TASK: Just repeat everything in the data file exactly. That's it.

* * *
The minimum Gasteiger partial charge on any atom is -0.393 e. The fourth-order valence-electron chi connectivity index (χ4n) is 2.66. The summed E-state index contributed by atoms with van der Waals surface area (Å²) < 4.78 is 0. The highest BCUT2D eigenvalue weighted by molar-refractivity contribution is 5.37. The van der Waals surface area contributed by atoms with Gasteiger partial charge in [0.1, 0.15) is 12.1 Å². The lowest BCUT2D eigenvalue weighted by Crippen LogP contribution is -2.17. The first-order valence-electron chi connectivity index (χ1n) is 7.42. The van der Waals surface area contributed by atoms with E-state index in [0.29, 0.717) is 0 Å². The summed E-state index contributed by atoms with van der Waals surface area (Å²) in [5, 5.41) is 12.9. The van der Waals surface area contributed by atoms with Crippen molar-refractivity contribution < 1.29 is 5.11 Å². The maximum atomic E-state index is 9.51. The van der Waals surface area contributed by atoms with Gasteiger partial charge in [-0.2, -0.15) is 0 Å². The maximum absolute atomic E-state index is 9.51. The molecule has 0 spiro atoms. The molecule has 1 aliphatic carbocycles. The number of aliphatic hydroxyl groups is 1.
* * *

The minimum Gasteiger partial charge on any atom is -0.393 e. The fourth-order valence-electron chi connectivity index (χ4n) is 2.66. The summed E-state index contributed by atoms with van der Waals surface area (Å²) < 4.78 is 0. The highest BCUT2D eigenvalue weighted by molar-refractivity contribution is 5.37. The van der Waals surface area contributed by atoms with Gasteiger partial charge in [0.1, 0.15) is 12.1 Å². The lowest BCUT2D eigenvalue weighted by Crippen LogP contribution is -2.17. The first-order valence-electron chi connectivity index (χ1n) is 7.42. The van der Waals surface area contributed by atoms with E-state index in [0.29, 0.717) is 0 Å². The summed E-state index contributed by atoms with van der Waals surface area (Å²) in [5, 5.41) is 12.9. The van der Waals surface area contributed by atoms with Crippen molar-refractivity contribution < 1.29 is 5.11 Å². The maximum atomic E-state index is 9.51. The van der Waals surface area contributed by atoms with Gasteiger partial charge in [-0.2, -0.15) is 0 Å². The maximum absolute atomic E-state index is 9.51. The molecule has 0 spiro atoms. The molecule has 1 aliphatic carbocycles. The number of aliphatic hydroxyl groups is 1.